HIRATA: One of the chief samurai of the clan came secretly to consult Inoue about Lord Omura Suminaga.

TOMONAGA: Is that so?

HIRATA: Lord Omura lost his first wife last year and is greatly disadvantaged without her. He asked Inoue to find someone to take her place.

TOMONAGA: You can't mean that Yuki...

HIRATA: Exactly. Inoue feels that you cannot be happy giving your daughter to a house of as low a rank as Gennosuke's and that you wouldn't decline to send her to Omura Castle, since you were once a retainer there. He spoke of this to me this morning.

TOMONAGA: I could never accept.

HIRATA: Why do you say that?

TOMONAGA: Yuki... is still a young girl. She could never fill such an important position.

HIRATA: Do you mean to say that you find it distasteful to send your daughter to the house of your former lord? Do you reject Inoue's plans?

TOMONAGA: To take care of Lord Omura, you say? In other words, to do him service in the night. Isn't that it? More properly called, a concubine. That's against the proper way of man and woman.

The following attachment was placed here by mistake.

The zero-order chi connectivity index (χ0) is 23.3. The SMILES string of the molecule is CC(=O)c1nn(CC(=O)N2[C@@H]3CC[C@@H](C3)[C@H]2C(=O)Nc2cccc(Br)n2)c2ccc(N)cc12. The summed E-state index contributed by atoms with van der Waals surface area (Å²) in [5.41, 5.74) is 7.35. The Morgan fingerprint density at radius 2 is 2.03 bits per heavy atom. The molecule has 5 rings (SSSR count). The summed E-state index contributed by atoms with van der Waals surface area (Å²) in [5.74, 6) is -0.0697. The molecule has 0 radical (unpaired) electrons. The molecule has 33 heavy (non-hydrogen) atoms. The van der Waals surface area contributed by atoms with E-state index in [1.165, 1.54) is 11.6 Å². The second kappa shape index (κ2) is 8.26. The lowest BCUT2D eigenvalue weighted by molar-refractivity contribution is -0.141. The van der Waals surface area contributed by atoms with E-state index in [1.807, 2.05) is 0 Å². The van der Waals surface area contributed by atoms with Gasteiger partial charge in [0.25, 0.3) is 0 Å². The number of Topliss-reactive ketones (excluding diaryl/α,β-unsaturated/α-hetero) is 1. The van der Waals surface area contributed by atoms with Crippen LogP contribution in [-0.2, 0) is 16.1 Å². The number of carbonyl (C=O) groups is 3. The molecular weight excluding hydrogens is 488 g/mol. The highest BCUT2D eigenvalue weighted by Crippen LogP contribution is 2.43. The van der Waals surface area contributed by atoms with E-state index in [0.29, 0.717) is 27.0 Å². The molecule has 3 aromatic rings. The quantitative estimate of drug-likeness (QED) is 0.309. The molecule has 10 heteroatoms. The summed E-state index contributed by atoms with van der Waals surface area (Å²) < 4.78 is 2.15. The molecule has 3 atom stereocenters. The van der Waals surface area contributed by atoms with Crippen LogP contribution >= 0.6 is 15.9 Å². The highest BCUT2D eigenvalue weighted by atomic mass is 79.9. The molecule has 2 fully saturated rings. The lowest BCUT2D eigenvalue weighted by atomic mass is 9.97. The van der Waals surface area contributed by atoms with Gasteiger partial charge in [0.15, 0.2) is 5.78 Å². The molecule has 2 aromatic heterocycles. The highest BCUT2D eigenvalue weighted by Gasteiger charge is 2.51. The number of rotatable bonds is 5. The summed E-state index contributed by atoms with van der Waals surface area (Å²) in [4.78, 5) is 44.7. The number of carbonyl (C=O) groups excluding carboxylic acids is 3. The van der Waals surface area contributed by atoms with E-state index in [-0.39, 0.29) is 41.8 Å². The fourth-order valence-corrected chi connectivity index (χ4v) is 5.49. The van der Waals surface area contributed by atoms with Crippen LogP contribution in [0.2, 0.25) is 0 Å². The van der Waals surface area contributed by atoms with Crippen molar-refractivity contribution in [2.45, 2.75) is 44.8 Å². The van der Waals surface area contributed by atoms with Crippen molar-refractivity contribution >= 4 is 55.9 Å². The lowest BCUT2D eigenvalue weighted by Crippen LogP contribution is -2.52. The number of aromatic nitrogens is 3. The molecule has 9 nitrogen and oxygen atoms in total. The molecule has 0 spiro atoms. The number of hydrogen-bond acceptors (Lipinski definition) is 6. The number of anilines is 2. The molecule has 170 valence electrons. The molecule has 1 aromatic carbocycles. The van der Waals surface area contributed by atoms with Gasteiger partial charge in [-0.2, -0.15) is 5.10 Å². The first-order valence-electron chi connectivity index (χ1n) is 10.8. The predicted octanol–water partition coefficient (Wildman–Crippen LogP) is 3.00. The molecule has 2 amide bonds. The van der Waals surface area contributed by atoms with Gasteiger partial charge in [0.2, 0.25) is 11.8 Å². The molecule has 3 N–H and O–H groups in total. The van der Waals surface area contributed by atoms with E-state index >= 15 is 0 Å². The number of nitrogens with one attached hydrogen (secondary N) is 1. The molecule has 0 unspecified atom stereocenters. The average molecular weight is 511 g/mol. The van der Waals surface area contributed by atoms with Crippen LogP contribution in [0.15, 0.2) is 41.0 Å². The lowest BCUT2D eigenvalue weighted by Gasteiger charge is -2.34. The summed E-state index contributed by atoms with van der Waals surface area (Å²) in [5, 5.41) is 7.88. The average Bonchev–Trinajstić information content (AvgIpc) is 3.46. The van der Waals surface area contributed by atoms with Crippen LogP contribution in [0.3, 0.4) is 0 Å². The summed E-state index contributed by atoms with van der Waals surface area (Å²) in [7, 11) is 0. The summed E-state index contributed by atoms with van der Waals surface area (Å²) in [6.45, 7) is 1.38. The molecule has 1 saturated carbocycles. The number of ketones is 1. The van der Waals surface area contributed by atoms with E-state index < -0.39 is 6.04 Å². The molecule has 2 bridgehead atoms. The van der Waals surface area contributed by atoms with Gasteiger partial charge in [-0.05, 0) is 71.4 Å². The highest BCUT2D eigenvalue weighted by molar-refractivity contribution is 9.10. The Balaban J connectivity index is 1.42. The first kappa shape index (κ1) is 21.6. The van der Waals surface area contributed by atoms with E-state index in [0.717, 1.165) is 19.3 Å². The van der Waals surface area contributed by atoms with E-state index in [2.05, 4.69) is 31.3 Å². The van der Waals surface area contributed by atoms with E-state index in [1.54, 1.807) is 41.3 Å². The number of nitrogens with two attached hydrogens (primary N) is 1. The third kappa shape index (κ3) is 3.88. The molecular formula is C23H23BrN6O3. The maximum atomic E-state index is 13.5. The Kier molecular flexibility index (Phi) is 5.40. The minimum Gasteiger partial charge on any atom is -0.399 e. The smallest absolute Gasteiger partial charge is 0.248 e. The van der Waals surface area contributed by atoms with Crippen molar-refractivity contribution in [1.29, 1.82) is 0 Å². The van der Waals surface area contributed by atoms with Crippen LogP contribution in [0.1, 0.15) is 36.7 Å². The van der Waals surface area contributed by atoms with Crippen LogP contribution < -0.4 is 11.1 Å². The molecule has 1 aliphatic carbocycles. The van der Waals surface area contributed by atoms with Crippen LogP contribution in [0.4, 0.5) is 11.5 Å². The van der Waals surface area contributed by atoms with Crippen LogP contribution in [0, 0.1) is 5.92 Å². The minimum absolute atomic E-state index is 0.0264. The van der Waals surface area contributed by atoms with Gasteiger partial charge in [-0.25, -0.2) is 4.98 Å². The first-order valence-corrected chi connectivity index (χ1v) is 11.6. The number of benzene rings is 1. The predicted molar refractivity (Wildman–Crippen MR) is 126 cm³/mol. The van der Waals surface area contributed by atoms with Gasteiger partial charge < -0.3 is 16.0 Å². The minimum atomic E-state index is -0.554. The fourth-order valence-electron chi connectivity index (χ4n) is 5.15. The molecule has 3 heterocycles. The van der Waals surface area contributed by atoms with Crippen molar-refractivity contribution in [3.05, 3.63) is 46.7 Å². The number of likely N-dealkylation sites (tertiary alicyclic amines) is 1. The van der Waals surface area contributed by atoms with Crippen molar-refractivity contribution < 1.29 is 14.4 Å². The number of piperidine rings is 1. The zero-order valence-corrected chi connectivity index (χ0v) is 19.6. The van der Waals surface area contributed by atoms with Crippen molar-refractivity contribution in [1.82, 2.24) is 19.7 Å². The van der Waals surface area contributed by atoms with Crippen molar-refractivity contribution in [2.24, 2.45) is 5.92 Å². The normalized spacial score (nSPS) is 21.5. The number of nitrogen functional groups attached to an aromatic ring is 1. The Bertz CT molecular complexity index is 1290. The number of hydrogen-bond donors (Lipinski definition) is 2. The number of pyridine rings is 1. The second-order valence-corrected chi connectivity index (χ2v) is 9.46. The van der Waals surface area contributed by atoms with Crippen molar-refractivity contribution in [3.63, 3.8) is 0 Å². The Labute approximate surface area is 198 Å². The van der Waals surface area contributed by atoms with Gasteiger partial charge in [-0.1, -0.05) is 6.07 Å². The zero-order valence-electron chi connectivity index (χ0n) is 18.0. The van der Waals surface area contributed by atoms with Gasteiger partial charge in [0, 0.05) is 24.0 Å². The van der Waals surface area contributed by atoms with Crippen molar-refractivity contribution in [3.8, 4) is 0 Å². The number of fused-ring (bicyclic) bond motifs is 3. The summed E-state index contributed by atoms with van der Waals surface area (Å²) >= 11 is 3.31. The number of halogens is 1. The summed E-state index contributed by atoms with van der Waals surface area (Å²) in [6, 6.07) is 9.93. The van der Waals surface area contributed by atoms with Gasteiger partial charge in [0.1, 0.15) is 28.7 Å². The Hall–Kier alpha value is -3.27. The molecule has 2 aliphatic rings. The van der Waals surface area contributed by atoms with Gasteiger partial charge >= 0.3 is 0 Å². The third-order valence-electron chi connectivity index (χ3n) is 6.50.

HIRATA: Aren't you somewhat exaggerating? What you're saying, then, as I understand it, is that unless your daughter becomes Omura's legal wife, you will not give her to him. You'd better consider your social standing.

Gennosuke, who has overheard the conversation, hurries out of the room.

HIRATA: The way of man and woman, you say. This sounds like Christian talk to me.

TOMONAGA: Hirata.

Without reflection he lays his hand on his sword.

TOMONAGA: What are you saying? Are you in your right mind?

Inoue enters, pretending not to see what is happening.

INOUE: Is it you, Tomonaga? I'm sorry to have kept you waiting. Hirata, I've something personal to discuss with Tomonaga.

HIRATA: Excuse me.

He bows and leaves.

INOUE: How are you?

TOMONAGA: The fact is that Hirata. ...No, it's nothing.

INOUE
(looking closely at Tomonaga):
Are you sure?

TOMONAGA
(trying to change the subject):
Is this an hourglass?

INOUE: Yes. I received it from the Dutch tradesman, Luhmer. Is this the first time you've seen one?

TOMONAGA: No. I saw one once in Hirado.

INOUE: I have something still more interesting.

He brings out a telescope, a pistol, and
other objects, and shows them to him.

INOUE
(claps his hands, and Gennosuke appears):
Gennosuke, bring the cakes from Portugal.

GENNOSUKE: Yes, sir.

INOUE: This is a telescope. It's the best one I've ever had in my hands.